All countries must pay their share — especially when it comes to debts. Yet, China seems to believe it is exempt from this rule.

According to The Hill, the U.S. currently owes China $850 billion and is making interest payments on this hefty sum.

However, China is currently in debt to bond holders in the United States and has now defaulted on its debt. But that hasn’t stopped China from continuing trade with the U.S. in a business-as-usual fashion.

The question now is: Will President Biden demand the Chinese to pay?

Past U.S. administrations have ignored China’s debts, allowing trade and business to continue with no consequences. But times have changed, and as the Hill noted, “the [U.S.] relationship with China has soured, and the People’s Republic of China has become the greatest adversarial threat to the U.S. and Western security.”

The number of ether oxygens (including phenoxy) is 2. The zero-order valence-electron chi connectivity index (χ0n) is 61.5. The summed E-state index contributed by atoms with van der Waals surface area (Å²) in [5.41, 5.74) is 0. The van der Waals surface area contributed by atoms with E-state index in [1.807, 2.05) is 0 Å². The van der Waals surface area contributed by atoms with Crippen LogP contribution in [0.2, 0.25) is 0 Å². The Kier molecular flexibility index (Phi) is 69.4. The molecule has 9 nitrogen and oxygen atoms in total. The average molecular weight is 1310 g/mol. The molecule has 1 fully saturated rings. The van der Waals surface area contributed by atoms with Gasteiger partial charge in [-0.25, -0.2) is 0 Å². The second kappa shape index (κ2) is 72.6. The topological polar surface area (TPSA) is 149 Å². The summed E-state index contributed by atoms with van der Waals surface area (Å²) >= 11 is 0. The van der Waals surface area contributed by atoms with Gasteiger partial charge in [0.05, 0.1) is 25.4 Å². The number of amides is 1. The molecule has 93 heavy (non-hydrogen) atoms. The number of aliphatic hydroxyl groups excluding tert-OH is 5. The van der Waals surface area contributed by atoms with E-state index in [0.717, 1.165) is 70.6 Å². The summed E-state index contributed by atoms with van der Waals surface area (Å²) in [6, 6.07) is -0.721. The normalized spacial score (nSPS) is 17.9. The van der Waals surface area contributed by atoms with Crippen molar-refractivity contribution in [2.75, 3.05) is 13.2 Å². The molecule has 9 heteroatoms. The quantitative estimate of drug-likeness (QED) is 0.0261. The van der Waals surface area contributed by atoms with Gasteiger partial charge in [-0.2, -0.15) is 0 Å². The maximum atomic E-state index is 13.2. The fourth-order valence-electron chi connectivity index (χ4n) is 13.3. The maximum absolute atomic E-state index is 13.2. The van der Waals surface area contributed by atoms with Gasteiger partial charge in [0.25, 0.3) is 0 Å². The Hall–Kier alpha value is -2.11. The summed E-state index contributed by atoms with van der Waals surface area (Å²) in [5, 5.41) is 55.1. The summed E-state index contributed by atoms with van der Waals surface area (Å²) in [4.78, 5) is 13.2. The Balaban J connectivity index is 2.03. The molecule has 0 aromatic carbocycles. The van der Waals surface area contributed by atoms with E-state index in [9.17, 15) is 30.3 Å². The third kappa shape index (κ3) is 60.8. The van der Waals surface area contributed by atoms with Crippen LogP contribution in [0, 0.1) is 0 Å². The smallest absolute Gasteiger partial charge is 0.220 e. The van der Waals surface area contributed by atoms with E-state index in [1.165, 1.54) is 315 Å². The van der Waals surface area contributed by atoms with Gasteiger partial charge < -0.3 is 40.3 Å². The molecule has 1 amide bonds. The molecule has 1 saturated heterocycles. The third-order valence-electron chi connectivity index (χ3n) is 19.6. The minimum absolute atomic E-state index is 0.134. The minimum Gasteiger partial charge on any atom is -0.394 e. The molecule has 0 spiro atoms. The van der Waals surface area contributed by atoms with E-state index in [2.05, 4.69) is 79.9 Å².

Today, we know China to be one of the biggest economies in the world. The Chinese market is so vast that American companies such as 

 AMC, General Motors, Spotify, and Snapchat are all influenced by China.

As the Hill reported, China’s economic power is strong because before 1949, the Chinese government issued a large set of long-term sovereign gold bonds that were secured by Chinese investors in order to build infrastructure and finance governmental activities.

In 1938, during the Second Sino-Japanese war, China was essentially divided into three factions — Nationalist China under government control, Communist China, and other Japanese-occupied areas.

The Nationalists eventually defeated by the communists, making the People’s Republic of China the country’s official government.

Under international law, the “successor government,” currently the Chinese Communist Party, must pay for the defaulted bonds.

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